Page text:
From Our 2013 Archives
Study Finds Two Drugs Aren't Better Than One for Kidney Disease
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THURSDAY, Nov. 14 (HealthDay News) -- Two drugs are not always better than one, a new study indicates.
Combining two blood pressure medications that normally help people with kidney disease that is triggered by diabetes didn't lead to greater improvement. And using both actually harmed the kidneys, researchers report.
The worse the kidney disease was to start with, the more likely it was that the drug duo caused problems, they added.
The two types of drugs used are called angiotensin-converting-enzyme (ACE) inhibitors and angiotensin-receptor-blockers (ARBs), and they lower blood pressure and help reduce the amount of protein in the urine. Protein in the urine is a sign of kidney damage.
"We thought that in this high-risk group of people, a combination of the two would help. We thought it might slow the progression of their kidney disease," said study author Dr. Linda Fried, a staff physician in the renal section of the Veterans Affairs Pittsburgh Healthcare System.
"We saw a small, but not statistically significant, benefit in progression. But, we also had serious adverse events. We saw more hospitalizations, people required more treatments. Overall, the risk-benefit ratio just doesn't support use [of both drugs]," Fried said.
The findings were published in the Nov. 14 issue of the New England Journal of Medicine.
Kidney disease in diabetes is the leading cause of end-stage kidney disease in the United States, according to background information in the study. People with diabetes who have protein in their urine are at a higher risk of developing end-stage kidney disease. Treatment with either an ACE inhibitor or an ARB alone can help delay the progression of diabetic kidney disease, but it's not enough to stop it, according to the study.
To see if a combination of the two could provide more protection than just one of the drugs alone, Fried and her colleagues had more than 1,400 volunteers take an ARB called losartan at a dose of 100 milligrams (mg), and then randomly assigned them to take either an ACE inhibitor called lisinopril at a dose of 10 mg to 40 mg per day or an inactive placebo.
The average age of the study volunteers was 65, and nearly all were male. Three-quarters were white, and just under one-quarter were black. All had diabetes and significant kidney disease, but were not yet considered to have end-stage kidney disease.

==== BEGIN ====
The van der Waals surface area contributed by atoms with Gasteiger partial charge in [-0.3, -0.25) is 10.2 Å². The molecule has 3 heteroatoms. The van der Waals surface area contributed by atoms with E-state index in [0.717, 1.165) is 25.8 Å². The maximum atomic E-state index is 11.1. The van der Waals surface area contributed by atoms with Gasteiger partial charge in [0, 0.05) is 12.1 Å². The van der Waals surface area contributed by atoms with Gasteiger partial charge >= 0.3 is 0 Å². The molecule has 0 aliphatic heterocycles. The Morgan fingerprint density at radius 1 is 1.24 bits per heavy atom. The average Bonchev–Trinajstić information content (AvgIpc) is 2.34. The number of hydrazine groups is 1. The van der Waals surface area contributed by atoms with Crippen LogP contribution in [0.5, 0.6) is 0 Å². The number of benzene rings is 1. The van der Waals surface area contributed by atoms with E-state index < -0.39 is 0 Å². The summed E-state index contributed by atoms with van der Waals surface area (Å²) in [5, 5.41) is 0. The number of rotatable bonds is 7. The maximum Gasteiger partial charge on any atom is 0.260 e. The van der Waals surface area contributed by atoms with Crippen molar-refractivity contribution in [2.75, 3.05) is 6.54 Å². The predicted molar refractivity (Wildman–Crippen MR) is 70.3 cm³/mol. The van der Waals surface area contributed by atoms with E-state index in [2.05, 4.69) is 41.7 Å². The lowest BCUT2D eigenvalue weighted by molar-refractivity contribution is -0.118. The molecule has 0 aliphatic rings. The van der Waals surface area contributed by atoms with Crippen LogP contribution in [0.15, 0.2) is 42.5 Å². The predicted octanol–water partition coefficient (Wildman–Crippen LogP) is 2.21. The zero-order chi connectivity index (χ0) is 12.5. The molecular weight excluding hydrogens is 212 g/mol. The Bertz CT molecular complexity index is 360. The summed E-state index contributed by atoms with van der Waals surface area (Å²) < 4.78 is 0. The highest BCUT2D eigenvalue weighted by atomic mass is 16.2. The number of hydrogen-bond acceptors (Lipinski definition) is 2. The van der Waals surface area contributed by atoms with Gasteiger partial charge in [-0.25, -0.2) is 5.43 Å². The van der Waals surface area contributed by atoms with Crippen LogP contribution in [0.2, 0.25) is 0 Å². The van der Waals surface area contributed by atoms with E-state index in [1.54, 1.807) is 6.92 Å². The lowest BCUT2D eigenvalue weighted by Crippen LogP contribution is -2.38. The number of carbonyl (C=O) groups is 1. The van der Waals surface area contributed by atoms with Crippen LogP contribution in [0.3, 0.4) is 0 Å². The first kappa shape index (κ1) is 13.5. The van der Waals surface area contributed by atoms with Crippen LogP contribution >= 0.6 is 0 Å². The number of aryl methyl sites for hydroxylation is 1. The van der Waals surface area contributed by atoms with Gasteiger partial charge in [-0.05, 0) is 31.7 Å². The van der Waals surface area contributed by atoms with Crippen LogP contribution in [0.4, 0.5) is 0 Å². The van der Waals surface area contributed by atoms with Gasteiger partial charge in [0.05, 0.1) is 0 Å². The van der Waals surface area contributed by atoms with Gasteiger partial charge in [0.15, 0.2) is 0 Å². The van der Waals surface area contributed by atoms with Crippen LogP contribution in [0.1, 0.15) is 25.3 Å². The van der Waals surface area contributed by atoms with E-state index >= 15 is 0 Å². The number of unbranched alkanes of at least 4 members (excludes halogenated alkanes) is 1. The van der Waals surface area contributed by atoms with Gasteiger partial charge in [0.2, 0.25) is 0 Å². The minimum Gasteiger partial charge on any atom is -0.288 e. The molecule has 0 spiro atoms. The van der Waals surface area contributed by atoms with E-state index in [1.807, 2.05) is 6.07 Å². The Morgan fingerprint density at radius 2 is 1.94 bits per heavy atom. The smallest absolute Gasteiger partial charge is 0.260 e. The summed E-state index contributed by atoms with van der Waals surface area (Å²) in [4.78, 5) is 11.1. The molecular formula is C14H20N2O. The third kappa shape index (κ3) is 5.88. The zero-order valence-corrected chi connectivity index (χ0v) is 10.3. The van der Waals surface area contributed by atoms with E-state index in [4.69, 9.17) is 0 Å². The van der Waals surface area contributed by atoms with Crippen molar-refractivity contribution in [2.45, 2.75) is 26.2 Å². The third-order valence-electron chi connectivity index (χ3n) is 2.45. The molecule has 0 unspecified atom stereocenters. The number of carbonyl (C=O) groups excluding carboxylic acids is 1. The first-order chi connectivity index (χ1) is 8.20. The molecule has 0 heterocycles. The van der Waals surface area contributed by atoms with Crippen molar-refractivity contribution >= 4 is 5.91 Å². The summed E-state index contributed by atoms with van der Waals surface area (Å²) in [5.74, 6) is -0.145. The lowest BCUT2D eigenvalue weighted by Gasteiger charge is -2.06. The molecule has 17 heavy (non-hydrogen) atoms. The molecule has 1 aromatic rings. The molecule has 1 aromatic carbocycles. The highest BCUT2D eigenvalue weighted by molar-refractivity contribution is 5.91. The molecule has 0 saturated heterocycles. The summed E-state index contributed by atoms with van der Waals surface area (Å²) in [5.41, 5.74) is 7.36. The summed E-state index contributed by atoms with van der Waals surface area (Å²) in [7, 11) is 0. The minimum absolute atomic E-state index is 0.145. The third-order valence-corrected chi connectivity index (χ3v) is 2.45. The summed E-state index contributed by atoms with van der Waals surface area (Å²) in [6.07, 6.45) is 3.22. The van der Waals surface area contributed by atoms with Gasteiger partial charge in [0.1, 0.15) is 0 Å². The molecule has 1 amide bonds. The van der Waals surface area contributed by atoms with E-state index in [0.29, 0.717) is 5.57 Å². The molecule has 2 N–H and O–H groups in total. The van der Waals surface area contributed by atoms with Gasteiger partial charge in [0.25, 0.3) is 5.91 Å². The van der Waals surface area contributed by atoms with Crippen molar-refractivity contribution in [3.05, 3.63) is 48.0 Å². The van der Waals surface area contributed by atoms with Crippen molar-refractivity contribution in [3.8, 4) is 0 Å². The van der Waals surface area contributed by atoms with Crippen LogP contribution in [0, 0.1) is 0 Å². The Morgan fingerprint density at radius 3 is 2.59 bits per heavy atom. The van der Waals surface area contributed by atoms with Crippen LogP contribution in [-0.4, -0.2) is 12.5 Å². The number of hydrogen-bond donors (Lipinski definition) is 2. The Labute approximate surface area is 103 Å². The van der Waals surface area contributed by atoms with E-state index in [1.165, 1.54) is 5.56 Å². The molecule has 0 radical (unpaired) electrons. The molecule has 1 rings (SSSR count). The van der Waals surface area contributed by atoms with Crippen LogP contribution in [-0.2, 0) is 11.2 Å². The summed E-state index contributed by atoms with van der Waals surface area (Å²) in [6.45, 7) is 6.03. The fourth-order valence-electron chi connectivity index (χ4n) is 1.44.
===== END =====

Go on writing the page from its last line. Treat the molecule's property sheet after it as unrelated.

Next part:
The study began recruiting people in July 2008, but it was stopped in October 2012 due to safety concerns. Those concerns included dangerously high potassium levels and acute kidney injury in those taking both medications.
The researchers found no difference in death rates or heart-related events.
However, the combination therapy did lead to more than double the risk of high potassium levels, which can be deadly; and almost twice the risk of acute kidney injury compared to therapy with just the ARB.
"We thought there might be some people who would not tolerate the therapy, but we did not expect to see that much of a difference in increased risk," said Fried.
The study authors suggest there seems to be a threshold for how much you can block angiotensin, and after you pass that threshold more harm than benefit occurs.
"The message from this study is an important one. It's not safe to use both of these drugs together," said Dr. Robert Provenzano, chair of the department of nephrology at St. John Providence Health System in Detroit.
"When you decrease pressure inside the kidney and decrease blood flow in the kidney too much, the kidney will respond as if in failure, and the ability to get rid of potassium goes down," he explained.
"If someone is on both classes of the medications, they should bring it up to their doctor. Ask, 'Is this a safe combination for me?' There is evidence that this combination is problematic for people with [protein in their urine]," said Provenzano. And, he added, it's important to bring your medications or a list of medications to each doctor you see.
Although this study was done almost exclusively in men, Fried said it's likely that the findings would be similar in women.
SOURCES: Linda Fried, M.D., staff physician, renal section, Veterans Affairs Pittsburgh Healthcare System, and professor, medicine, epidemiology and clinical and translational science, University of Pittsburgh School of Medicine; Robert Provenzano, M.D., chair, department of nephrology, St. John Providence Health System, Detroit; Nov. 14, 2013, New England Journal of Medicine
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